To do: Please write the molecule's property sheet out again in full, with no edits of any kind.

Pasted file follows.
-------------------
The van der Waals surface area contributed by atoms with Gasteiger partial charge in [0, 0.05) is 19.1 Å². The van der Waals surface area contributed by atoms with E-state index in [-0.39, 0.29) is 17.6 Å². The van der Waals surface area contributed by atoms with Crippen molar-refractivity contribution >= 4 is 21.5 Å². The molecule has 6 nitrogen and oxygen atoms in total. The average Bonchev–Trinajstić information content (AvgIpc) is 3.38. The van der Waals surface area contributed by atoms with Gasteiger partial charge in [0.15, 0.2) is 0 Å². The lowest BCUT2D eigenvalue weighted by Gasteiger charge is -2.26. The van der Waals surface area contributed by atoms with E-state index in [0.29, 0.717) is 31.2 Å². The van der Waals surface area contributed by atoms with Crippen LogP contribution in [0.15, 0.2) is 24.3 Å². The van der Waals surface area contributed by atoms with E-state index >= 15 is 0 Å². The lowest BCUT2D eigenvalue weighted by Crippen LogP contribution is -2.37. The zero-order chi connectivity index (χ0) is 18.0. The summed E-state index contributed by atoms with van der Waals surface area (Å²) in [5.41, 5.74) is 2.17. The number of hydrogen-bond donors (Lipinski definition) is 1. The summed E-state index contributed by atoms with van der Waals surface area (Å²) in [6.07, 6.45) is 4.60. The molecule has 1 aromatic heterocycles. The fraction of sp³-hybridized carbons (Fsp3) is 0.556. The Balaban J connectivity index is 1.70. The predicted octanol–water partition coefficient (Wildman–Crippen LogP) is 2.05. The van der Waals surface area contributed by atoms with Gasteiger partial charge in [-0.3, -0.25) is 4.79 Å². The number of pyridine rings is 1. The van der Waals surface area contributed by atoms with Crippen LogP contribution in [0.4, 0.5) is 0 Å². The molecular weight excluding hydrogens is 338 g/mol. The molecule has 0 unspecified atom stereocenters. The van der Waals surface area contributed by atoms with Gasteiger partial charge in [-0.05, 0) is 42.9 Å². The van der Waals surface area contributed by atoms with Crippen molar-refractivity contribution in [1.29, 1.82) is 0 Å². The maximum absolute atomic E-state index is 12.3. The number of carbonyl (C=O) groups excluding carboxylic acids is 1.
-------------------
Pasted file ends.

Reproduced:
The van der Waals surface area contributed by atoms with Gasteiger partial charge in [0, 0.05) is 19.1 Å². The van der Waals surface area contributed by atoms with E-state index in [-0.39, 0.29) is 17.6 Å². The van der Waals surface area contributed by atoms with Crippen molar-refractivity contribution >= 4 is 21.5 Å². The molecule has 6 nitrogen and oxygen atoms in total. The average Bonchev–Trinajstić information content (AvgIpc) is 3.38. The van der Waals surface area contributed by atoms with Gasteiger partial charge in [0.15, 0.2) is 0 Å². The lowest BCUT2D eigenvalue weighted by Gasteiger charge is -2.26. The van der Waals surface area contributed by atoms with E-state index in [0.29, 0.717) is 31.2 Å². The van der Waals surface area contributed by atoms with Crippen LogP contribution in [0.15, 0.2) is 24.3 Å². The van der Waals surface area contributed by atoms with E-state index >= 15 is 0 Å². The lowest BCUT2D eigenvalue weighted by Crippen LogP contribution is -2.37. The zero-order chi connectivity index (χ0) is 18.0. The summed E-state index contributed by atoms with van der Waals surface area (Å²) in [5.41, 5.74) is 2.17. The number of hydrogen-bond donors (Lipinski definition) is 1. The summed E-state index contributed by atoms with van der Waals surface area (Å²) in [6.07, 6.45) is 4.60. The molecule has 1 aromatic heterocycles. The fraction of sp³-hybridized carbons (Fsp3) is 0.556. The Balaban J connectivity index is 1.70. The predicted octanol–water partition coefficient (Wildman–Crippen LogP) is 2.05. The van der Waals surface area contributed by atoms with Gasteiger partial charge in [-0.3, -0.25) is 4.79 Å². The number of pyridine rings is 1. The van der Waals surface area contributed by atoms with Crippen LogP contribution in [0.4, 0.5) is 0 Å². The molecular weight excluding hydrogens is 338 g/mol. The molecule has 0 unspecified atom stereocenters. The van der Waals surface area contributed by atoms with Gasteiger partial charge in [-0.05, 0) is 42.9 Å². The van der Waals surface area contributed by atoms with Crippen molar-refractivity contribution in [1.29, 1.82) is 0 Å². The maximum absolute atomic E-state index is 12.3. The number of carbonyl (C=O) groups excluding carboxylic acids is 1.